Managing a Presidential Campaign: The 1960 Election

Students use materials related to the 1960 presidential election to explore the elements of a successful political campaign.

About this Resource

Grade Level
Time Required
1-2 hours
Curricular Resource Type
Lesson Plans & Activities
Curricular Resource Subject Area
Civics and US Government
US History
Curricular Resource Topic
Campaign, Election, & Inauguration
Curricular Standards
Common Core
C3 Framework for Social Studies
National History Standards (UCLA)
Massachusetts Framework - English Language Arts
Massachusetts Framework - History and Social Science

Download this lesson plan, including handouts, as a pdf.


Essential Question: How does a candidate successfully campaign for the presidency?

Goals/ Rationale

In a presidential election, a candidate uses a campaign to persuade voters to cast their votes in the candidate’s favor. In this lesson, students will look at correspondence between John F. Kennedy and a sixth grader, as well as materials related to the 1960 presidential election from the John F. Kennedy Presidential Library’s website, to explore the elements of a successful political campaign.


Students will be able to:

  • analyze a primary source.
  • identify elements of a political campaign and demonstrate this by constructing a campaign poster, button, advertisement, song, or multimedia presentation.


Prior Knowledge and Skills

This lesson on presidential campaign materials can be used as a stand alone lesson or as part of a longer unit on government or elections. Although not necessary, students should have a general sense of the presidential election process prior to the start of this lesson.

Historical Background and Context

This lesson uses the 1960 presidential election as a lens to examine the elements of a presidential campaign. Like many elections, the 1960 election began with a number of viable candidates. The Republican Party, bolstered by the previous eight years in power under the Eisenhower administration, saw then-Vice President Richard M. Nixon battle New York State Governor Nelson Rockefeller in the primaries. Nixon’s early lead in the polls put an end to Rockefeller’s campaign and solidified Nixon’s spot for the Party’s nomination. The Democrats, on the other hand, had more contenders. Senator John F. Kennedy announced his candidacy in January 1960 and faced opponent Senator Hubert Humphrey in several primary elections; influential Democrats Senator Lyndon Johnson, Adlai Stevenson, and Senator Stuart Symington were all vying for the Party’s nomination even though they had not announced their candidacies. Johnson and Stevenson finally announced their intentions in early July, one week prior to the Democratic National Convention, but at the Convention, Kennedy amassed the necessary votes to lock in the nomination. He then chose Lyndon Johnson to be his running mate and the two faced Richard Nixon and Henry Cabot Lodge, Jr. in the general election. The 1960 election was one of the closest in United States history. Kennedy and Johnson received 34,226,731 popular votes (49.72%) compared to Nixon and Lodge’s 34,108,157 votes (49.55%), making Kennedy and Johnson the winners by just 118,574 votes.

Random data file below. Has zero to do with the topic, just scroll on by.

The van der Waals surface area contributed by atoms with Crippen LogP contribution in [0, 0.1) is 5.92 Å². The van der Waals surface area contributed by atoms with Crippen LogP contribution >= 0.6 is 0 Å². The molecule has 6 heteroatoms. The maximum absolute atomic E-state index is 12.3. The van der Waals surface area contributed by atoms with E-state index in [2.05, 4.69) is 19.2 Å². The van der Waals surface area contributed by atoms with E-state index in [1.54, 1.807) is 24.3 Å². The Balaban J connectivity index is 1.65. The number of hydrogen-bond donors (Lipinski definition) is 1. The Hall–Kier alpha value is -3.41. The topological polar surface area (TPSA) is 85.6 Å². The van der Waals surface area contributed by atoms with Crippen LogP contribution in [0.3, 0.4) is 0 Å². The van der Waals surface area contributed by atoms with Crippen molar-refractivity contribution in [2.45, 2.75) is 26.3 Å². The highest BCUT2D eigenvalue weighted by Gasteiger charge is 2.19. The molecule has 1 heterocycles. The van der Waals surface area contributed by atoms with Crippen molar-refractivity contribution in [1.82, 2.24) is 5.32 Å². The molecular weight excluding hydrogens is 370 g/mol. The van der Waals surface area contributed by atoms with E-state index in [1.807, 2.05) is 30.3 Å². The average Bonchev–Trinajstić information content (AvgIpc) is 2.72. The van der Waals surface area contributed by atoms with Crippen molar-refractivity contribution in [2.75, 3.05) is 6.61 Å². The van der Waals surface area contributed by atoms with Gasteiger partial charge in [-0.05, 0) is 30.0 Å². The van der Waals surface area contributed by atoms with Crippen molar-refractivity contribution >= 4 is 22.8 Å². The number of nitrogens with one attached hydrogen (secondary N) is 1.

• Access to the John F. Kennedy Presidential Library’s website to explore the online exhibit The President’s Desk
  • Student Packet (included in downloadble pdf)
    • Letter from Walter Apley to John F. Kennedy
    • Letter from John F. Kennedy to Walter Apley
    • Worksheet
  • Blank Poster
  • Art materials, computers, multimedia software (optional)


1. Explain to the students that in 1960, Democratic candidate John F. Kennedy was running against Republican Richard M. Nixon in the election for President of the United States. (You may want to show students a picture of the two candidates or an image of a campaign poster.) Both candidates tried to persuade Americans to vote for them. To do this, they created posters, slogans, buttons, television advertisements, and songs, and made public appearances and speeches, to let the voters know who they were, where they stood on important issues, and what they would do if they were elected president. This is called a political campaign.

2. Explain to students that sometimes candidates need help on their campaign. At one point during the campaign, John F. Kennedy received a letter from a young man about his campaign. Tell students they are going to read that letter.

3. Hand out the letter to John F. Kennedy from Walter Apley, a sixth grader in Salem, Oregon, dated February 1960, right after Kennedy announced his candidacy. Have students read the letter individually or as a whole. Prior to reading the letter, you might want to explain to students that at the beginning of the campaign there were a number of candidates who were running for their party’s nomination.

4. After reading, discuss the content of the letter to assess reading comprehension. Ask students to consider what Apley meant by a straw vote? Students may need additional context to fully understand the letter. A straw vote, or a straw poll, is an unofficial vote to obtain an indication of the general trend of opinion on a particular issue or candidate. The term comes from using a piece of straw to show which direction the wind was blowing. A straw vote reflects the wind of public opinion. A primaryisan election before the general election where voters select a candidate to represent the political party in the upcoming general election. Students may also need background information on the candidates listed in the letter.